Should I stay or should I go? Skilled immigrants' perceived brain-waste and social embeddedness

Farveh Farivar, Roslyn Cameron, Jaya A.R. Dantas

Research output: Contribution to journalArticlepeer-review

1 Citation (Scopus)


Purpose: Drawing on embeddedness theory, we examine how skilled immigrants' perceived brain-waste affects their social embeddedness. Social embeddedness facilitates the acquisition of host country-specific human capital, which, in return, can accelerate the transfer of immigrants' human capital in the workplace. Design/methodology/approach: In total, 397 skilled immigrants in Australia participated in this study. We applied a set-theoretic approach to decode the complexity and interplay among the key concepts used in this study. Findings: We found the impacts of psychological workplace wellbeing and workplace discrimination on social embeddedness differ between skilled immigrants who experience perceived brain-waste and skilled immigrants whose skills were recognized by employers. The results suggest that job satisfaction is the most critical factor contributing to social embeddedness among skilled immigrants who did not report brain-waste. Furthermore, we found that married skilled male immigrants who reported brain-waste still could embed socially if they did not directly experience workplace discrimination. Originality/value: The majority of previous studies have compared skilled immigrants with their local-born colleagues, but we compared two groups of skilled migrants in the current study. We adopted fuzzy-set qualitative comparative analysis to test how unique configurations of several variables can ease their social embeddedness into the host society.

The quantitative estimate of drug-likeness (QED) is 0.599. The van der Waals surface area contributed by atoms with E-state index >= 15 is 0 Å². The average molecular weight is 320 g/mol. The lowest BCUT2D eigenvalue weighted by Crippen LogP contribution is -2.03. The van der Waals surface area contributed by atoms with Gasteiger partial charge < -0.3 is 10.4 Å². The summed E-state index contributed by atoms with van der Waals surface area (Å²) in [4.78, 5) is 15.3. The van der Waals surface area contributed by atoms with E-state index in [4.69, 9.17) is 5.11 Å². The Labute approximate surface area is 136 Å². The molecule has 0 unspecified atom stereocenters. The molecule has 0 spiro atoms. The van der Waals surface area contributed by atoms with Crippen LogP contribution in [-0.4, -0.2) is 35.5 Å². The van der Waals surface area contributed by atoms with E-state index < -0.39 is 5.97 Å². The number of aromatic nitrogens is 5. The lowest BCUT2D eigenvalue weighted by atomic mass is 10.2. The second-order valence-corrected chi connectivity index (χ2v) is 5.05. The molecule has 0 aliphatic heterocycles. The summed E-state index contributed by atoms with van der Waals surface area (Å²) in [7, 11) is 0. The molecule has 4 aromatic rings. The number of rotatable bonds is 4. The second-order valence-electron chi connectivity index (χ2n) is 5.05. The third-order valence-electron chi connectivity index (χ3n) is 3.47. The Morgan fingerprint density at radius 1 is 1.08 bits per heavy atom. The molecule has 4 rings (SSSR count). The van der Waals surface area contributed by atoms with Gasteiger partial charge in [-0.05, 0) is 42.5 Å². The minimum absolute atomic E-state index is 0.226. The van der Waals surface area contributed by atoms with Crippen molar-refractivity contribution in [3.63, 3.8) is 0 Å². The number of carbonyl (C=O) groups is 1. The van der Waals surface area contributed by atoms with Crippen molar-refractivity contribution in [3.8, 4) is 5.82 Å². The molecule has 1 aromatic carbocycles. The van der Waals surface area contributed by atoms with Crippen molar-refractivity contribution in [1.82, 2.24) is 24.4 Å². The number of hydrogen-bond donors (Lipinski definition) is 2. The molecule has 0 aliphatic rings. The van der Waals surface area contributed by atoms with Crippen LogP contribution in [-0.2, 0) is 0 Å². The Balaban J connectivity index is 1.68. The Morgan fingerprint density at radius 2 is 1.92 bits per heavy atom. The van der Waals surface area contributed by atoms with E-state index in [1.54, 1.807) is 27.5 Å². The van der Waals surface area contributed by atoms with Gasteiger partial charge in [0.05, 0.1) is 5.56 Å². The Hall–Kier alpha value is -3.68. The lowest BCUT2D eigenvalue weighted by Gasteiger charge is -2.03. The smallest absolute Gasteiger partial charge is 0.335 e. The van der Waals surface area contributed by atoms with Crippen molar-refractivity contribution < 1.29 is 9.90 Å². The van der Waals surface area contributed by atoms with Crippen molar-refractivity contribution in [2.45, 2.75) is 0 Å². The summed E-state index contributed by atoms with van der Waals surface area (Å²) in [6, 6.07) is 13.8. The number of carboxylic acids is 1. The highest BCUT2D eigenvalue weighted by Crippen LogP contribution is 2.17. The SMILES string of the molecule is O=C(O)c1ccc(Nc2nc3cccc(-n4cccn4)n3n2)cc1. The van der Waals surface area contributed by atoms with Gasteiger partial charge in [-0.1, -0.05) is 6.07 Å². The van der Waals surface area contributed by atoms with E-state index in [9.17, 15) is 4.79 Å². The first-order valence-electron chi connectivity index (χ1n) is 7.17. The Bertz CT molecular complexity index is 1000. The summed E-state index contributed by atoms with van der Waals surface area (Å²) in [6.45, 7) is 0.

Original languageEnglish
JournalPersonnel Review
Publication statusAccepted/In press - 2021


  • Brain-waste
  • Job satisfaction
  • Skilled immigrants
  • Social embeddedness
  • Workplace discrimination


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